COAL has been kicked off the black soil at Caroona in the Liverpool Plains, following a landmark $220 million deal from NSW government to buy BHP Billiton’s exploration licence. Now all eyes turn 20 kilometres north to Shenhua’s Watermark project.
The black soil on the Liverpool Plains is some of the most prized in the world and unrivalled in Australia for its drought resistance and ability to reliably produce high-yielding summer and winter crops.
BHP paid $100m for the Caroona licence in 2006, which was granted under the Labor government by Resources Minister Ian Macdonald during the height of the mining boom; two years later Shenhua paid $300m for an exploration licence of a poorer-quality deposit at Breeza.
Deputy Premier Troy Grant said the buyback was a “major step to secure (the Liverpool Plains’) long-term future.
"Labor recklessly issued this licence and it has taken the hard work of the NSW Nationals and our Coalition colleagues to finally clean up Labor's mess,” Mr Grant said.
Premier Mike Baird said “coal mining under these highly fertile black soil plains, as proposed by Labor, poses too great a risk for the future of this food-bowl and the underground water sources that support it”.
The government said negotiations are underway to buy back parts of Shenhua’s coal tenements that encroach onto land identified as strategic agricultural land.
It declined to comment on the question why a buyback is needed when the project has received approval at state and federal level, pending management planning requirements issued by federal Environment Minister Greg Hunt.
Agriculture Minister and New England MP Barnaby Joyce said “the (Caroona) licence should never have been granted”, and an asset such as the Breeza Plain should not be compromised.
“It was an expensive mess to clean up, but not nearly as expensive had they gone forth with the mine.”
NSW Gateway Panel, which assesses resources projects on prime agriculture land, found the Caroona mine would cause subsidence to 8500 hectares of land.
BHP’s minerals Australia president Mike Henry welcomed government’s approach to negotiations over the licence buyback and thanked the community for consulting with the company through the years.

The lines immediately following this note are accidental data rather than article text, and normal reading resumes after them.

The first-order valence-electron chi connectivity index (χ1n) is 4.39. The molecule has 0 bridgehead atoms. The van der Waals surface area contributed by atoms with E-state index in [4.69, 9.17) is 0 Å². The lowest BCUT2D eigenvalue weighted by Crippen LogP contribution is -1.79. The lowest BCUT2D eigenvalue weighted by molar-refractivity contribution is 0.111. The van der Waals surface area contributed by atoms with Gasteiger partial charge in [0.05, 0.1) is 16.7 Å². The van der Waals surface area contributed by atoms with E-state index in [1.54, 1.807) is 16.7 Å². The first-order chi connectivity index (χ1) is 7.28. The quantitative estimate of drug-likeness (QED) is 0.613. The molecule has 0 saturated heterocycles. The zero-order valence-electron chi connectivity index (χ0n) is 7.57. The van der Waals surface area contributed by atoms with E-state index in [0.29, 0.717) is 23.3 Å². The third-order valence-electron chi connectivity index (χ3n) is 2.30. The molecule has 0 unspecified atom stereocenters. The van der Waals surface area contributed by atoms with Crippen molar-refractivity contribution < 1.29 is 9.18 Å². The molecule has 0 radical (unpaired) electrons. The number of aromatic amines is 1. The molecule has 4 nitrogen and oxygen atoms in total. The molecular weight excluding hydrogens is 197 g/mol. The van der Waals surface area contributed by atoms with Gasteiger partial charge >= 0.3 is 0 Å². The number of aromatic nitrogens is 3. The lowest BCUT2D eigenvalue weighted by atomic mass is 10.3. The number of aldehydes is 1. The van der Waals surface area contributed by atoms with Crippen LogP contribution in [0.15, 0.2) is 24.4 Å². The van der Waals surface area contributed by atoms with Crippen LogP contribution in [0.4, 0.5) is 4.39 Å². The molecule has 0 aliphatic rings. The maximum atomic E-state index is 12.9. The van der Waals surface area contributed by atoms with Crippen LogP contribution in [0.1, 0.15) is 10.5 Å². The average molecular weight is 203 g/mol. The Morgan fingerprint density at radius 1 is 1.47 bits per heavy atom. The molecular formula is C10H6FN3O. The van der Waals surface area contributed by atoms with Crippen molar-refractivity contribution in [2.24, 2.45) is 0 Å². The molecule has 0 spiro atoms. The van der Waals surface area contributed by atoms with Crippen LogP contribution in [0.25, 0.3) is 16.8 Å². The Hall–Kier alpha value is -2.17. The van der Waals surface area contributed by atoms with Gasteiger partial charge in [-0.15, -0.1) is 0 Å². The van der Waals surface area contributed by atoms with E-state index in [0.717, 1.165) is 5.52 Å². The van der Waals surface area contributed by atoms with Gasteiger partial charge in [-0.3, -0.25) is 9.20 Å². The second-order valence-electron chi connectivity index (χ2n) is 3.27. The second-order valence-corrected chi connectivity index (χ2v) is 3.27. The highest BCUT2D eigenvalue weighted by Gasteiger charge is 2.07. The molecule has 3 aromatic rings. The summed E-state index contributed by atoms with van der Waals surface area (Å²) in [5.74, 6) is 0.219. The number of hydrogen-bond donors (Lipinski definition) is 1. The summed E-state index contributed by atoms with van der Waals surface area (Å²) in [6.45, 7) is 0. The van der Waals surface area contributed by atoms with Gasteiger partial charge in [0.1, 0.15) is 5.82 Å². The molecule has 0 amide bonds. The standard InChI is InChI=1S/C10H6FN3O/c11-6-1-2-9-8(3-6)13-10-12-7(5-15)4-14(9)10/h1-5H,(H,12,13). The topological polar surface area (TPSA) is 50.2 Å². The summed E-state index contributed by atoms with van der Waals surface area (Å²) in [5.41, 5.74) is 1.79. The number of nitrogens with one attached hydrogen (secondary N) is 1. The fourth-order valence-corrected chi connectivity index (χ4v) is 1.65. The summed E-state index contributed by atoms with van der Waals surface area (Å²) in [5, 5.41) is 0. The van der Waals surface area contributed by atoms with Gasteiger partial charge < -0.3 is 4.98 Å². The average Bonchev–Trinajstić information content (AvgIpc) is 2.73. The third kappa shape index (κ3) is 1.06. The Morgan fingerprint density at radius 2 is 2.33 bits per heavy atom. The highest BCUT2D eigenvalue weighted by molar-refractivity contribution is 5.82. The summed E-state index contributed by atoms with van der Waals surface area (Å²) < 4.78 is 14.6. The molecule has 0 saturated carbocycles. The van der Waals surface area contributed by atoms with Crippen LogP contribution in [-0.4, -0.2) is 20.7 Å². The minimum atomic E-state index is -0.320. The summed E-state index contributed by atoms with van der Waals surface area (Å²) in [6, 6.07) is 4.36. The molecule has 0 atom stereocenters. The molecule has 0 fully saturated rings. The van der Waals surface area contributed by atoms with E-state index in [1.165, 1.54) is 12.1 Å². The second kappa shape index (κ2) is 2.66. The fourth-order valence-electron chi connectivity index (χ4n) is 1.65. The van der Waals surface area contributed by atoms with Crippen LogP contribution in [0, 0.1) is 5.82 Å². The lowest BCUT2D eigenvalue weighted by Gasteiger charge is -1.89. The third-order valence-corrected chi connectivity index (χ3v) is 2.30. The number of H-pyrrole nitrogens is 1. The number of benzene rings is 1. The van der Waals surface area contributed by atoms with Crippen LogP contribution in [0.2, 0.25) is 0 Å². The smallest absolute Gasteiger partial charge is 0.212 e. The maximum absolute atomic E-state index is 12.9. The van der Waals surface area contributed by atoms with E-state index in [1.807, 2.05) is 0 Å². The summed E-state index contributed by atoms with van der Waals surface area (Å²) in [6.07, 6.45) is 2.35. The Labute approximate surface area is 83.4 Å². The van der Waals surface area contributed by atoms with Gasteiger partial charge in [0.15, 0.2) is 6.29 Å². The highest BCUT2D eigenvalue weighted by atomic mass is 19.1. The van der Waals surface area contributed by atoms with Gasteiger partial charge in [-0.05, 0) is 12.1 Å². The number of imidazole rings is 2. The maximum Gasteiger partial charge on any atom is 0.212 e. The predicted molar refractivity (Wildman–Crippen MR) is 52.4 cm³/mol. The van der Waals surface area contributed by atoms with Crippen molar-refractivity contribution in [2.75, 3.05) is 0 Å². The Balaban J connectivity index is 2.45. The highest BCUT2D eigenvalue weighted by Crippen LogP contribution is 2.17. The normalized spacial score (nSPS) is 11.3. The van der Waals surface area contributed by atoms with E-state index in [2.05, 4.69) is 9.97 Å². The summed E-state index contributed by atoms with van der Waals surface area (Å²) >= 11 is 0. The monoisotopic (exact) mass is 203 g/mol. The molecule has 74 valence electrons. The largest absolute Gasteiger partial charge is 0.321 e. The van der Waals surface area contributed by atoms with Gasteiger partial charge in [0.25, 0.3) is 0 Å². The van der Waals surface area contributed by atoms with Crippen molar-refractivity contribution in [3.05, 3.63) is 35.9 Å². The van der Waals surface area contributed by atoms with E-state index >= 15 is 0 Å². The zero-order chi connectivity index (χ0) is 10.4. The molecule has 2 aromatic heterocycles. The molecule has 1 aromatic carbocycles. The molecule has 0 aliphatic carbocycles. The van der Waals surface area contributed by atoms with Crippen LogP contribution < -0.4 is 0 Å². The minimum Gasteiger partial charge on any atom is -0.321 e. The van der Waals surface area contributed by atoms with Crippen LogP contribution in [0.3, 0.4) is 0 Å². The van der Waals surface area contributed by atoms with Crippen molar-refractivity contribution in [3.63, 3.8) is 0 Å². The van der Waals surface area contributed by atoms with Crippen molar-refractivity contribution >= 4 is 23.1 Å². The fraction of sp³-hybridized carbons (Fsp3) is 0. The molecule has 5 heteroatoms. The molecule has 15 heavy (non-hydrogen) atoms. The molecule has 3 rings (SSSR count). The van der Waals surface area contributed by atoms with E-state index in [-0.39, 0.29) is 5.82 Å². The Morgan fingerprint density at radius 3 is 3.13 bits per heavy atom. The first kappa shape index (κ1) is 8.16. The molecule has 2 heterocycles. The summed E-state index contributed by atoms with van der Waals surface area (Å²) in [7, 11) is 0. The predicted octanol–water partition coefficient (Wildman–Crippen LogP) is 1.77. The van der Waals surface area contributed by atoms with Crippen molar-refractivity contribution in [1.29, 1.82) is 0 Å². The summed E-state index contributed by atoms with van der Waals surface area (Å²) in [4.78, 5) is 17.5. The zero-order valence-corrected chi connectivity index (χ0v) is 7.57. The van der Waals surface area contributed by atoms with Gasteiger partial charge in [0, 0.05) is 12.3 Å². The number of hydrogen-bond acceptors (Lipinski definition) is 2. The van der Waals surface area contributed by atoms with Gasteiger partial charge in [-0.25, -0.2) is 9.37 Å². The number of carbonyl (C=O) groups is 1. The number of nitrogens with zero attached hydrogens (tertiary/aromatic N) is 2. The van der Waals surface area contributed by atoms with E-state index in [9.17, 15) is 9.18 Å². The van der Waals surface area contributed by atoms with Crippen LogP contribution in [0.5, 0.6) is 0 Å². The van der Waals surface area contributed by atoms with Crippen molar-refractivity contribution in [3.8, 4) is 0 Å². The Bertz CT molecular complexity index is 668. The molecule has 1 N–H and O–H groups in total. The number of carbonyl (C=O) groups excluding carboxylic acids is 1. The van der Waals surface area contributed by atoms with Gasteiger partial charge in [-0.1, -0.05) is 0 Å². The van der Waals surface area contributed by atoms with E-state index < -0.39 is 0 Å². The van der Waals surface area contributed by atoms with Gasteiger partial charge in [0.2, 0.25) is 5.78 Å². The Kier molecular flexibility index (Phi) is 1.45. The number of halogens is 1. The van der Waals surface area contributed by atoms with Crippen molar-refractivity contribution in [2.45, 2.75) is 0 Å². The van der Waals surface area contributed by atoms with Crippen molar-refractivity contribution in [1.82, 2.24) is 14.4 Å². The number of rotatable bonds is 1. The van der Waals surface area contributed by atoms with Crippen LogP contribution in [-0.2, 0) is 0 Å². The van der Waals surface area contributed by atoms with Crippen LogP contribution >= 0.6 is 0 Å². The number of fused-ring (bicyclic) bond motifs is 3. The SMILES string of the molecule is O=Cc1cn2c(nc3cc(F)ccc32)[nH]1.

Shenhua a $1 billion dollar stranded asset
SHENHUA’S Watermark project has long been doomed to fail by the numbers, according to Institute for Energy Economics and Financial Analysis (IEEFA) director Tim Buckley.
Mr Buckley has been a prominent voice with the IEEFA think tank highlighting what he says are the harsh realities that confront Australian coal as Chinese demand falls.
“There’s almost no chance Shenhua will proceed to build Watermark irrespective of government compensation for what was a 100 per cent flawed decision to issue the exploration licence eight years ago,” he said this week.
In 2014 he told NSW’s independent approvals panel, the Planning Assessment Commission (PAC), that Watermark was not economically viable, but the PAC didn’t include any of the economic modelling submitted to it in its report which recommended NSW government approve the mine. In July 2015 he said coal prices must rise at least 30pc for Shenhua to make money.
Now he says Chinese government policy will inexorably pivot state-owned Shenhua, the world’s biggest miner, away from the Liverpool Plains – citing China’s current $30 billion retrenchment of 1.8 million coal and steel workers in state-owned enterprises.
“There’s no way Shenhua will spend $1bn more to export coal when government is sacking 1.2m coal miners.”
Shenhua’s annual report recorded an 18pc drop in coal sales value and an 80pc fall in profits and flagged its ability to divert coal into exports and cut capital expenditure by 44pc. The board approved just US$100m for mine development at Watermark in 2016 – which has cost $700m to date, with remaining development to cost $1 billion.
Shenhua declined to comment for this article.